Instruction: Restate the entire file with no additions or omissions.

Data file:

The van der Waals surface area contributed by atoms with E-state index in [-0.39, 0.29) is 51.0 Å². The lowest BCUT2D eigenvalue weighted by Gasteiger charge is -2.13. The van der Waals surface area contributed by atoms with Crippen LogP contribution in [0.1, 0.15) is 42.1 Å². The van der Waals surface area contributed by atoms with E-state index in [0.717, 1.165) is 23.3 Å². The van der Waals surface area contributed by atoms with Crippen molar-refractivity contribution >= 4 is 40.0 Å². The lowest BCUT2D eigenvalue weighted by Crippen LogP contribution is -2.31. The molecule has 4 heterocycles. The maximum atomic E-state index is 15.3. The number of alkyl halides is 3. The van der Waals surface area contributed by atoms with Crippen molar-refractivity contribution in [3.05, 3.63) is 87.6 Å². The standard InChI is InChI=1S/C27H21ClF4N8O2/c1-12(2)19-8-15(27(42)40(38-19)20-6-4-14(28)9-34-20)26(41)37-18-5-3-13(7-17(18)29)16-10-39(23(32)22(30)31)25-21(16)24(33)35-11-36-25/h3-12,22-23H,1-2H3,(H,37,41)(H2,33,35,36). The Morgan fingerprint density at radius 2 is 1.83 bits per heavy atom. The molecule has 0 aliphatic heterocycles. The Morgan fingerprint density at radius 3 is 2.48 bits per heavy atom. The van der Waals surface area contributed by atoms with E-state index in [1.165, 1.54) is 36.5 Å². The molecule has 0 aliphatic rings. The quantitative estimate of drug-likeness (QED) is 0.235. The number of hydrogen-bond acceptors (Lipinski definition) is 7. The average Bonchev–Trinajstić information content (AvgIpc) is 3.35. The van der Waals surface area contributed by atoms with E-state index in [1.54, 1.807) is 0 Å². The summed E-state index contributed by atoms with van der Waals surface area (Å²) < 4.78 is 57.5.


The van der Waals surface area contributed by atoms with E-state index in [-0.39, 0.29) is 51.0 Å². The lowest BCUT2D eigenvalue weighted by Gasteiger charge is -2.13. The van der Waals surface area contributed by atoms with Crippen LogP contribution in [0.1, 0.15) is 42.1 Å². The van der Waals surface area contributed by atoms with E-state index in [0.717, 1.165) is 23.3 Å². The van der Waals surface area contributed by atoms with Crippen molar-refractivity contribution >= 4 is 40.0 Å². The lowest BCUT2D eigenvalue weighted by Crippen LogP contribution is -2.31. The molecule has 4 heterocycles. The maximum atomic E-state index is 15.3. The number of alkyl halides is 3. The van der Waals surface area contributed by atoms with Crippen molar-refractivity contribution in [3.05, 3.63) is 87.6 Å². The standard InChI is InChI=1S/C27H21ClF4N8O2/c1-12(2)19-8-15(27(42)40(38-19)20-6-4-14(28)9-34-20)26(41)37-18-5-3-13(7-17(18)29)16-10-39(23(32)22(30)31)25-21(16)24(33)35-11-36-25/h3-12,22-23H,1-2H3,(H,37,41)(H2,33,35,36). The Morgan fingerprint density at radius 2 is 1.83 bits per heavy atom. The molecule has 0 aliphatic heterocycles. The Morgan fingerprint density at radius 3 is 2.48 bits per heavy atom. The van der Waals surface area contributed by atoms with E-state index in [1.165, 1.54) is 36.5 Å². The molecule has 0 aliphatic rings. The quantitative estimate of drug-likeness (QED) is 0.235. The number of hydrogen-bond acceptors (Lipinski definition) is 7. The average Bonchev–Trinajstić information content (AvgIpc) is 3.35. The van der Waals surface area contributed by atoms with E-state index in [1.54, 1.807) is 0 Å². The summed E-state index contributed by atoms with van der Waals surface area (Å²) < 4.78 is 57.5.